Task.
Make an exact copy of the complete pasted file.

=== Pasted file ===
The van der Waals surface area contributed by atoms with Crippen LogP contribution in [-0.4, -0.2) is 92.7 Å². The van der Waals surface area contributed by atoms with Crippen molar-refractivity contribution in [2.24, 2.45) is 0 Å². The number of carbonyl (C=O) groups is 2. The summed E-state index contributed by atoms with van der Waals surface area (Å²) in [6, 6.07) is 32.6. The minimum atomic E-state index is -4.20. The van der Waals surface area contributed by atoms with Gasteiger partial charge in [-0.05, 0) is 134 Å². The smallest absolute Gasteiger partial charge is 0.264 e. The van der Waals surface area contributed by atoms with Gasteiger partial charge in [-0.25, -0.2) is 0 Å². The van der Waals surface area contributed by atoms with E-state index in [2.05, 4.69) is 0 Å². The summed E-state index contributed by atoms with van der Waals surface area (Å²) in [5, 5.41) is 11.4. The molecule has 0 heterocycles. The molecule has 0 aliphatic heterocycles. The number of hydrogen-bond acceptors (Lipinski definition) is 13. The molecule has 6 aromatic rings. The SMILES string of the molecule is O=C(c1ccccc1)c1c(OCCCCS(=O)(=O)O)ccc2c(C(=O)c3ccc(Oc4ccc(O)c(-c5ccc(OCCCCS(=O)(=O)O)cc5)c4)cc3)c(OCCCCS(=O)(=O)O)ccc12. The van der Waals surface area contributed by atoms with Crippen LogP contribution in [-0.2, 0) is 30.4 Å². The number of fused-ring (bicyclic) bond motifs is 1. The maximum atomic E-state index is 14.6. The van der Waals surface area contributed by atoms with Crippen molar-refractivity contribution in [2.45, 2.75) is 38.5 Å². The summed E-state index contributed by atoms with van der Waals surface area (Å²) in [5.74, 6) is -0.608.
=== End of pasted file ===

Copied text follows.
The van der Waals surface area contributed by atoms with Crippen LogP contribution in [-0.4, -0.2) is 92.7 Å². The van der Waals surface area contributed by atoms with Crippen molar-refractivity contribution in [2.24, 2.45) is 0 Å². The number of carbonyl (C=O) groups is 2. The summed E-state index contributed by atoms with van der Waals surface area (Å²) in [6, 6.07) is 32.6. The minimum atomic E-state index is -4.20. The van der Waals surface area contributed by atoms with Gasteiger partial charge in [-0.05, 0) is 134 Å². The smallest absolute Gasteiger partial charge is 0.264 e. The van der Waals surface area contributed by atoms with Gasteiger partial charge in [-0.25, -0.2) is 0 Å². The van der Waals surface area contributed by atoms with E-state index in [2.05, 4.69) is 0 Å². The summed E-state index contributed by atoms with van der Waals surface area (Å²) in [5, 5.41) is 11.4. The molecule has 0 heterocycles. The molecule has 0 aliphatic heterocycles. The number of hydrogen-bond acceptors (Lipinski definition) is 13. The molecule has 6 aromatic rings. The SMILES string of the molecule is O=C(c1ccccc1)c1c(OCCCCS(=O)(=O)O)ccc2c(C(=O)c3ccc(Oc4ccc(O)c(-c5ccc(OCCCCS(=O)(=O)O)cc5)c4)cc3)c(OCCCCS(=O)(=O)O)ccc12. The van der Waals surface area contributed by atoms with Crippen LogP contribution in [-0.2, 0) is 30.4 Å². The number of fused-ring (bicyclic) bond motifs is 1. The maximum atomic E-state index is 14.6. The van der Waals surface area contributed by atoms with Crippen molar-refractivity contribution in [2.45, 2.75) is 38.5 Å². The summed E-state index contributed by atoms with van der Waals surface area (Å²) in [5.74, 6) is -0.608.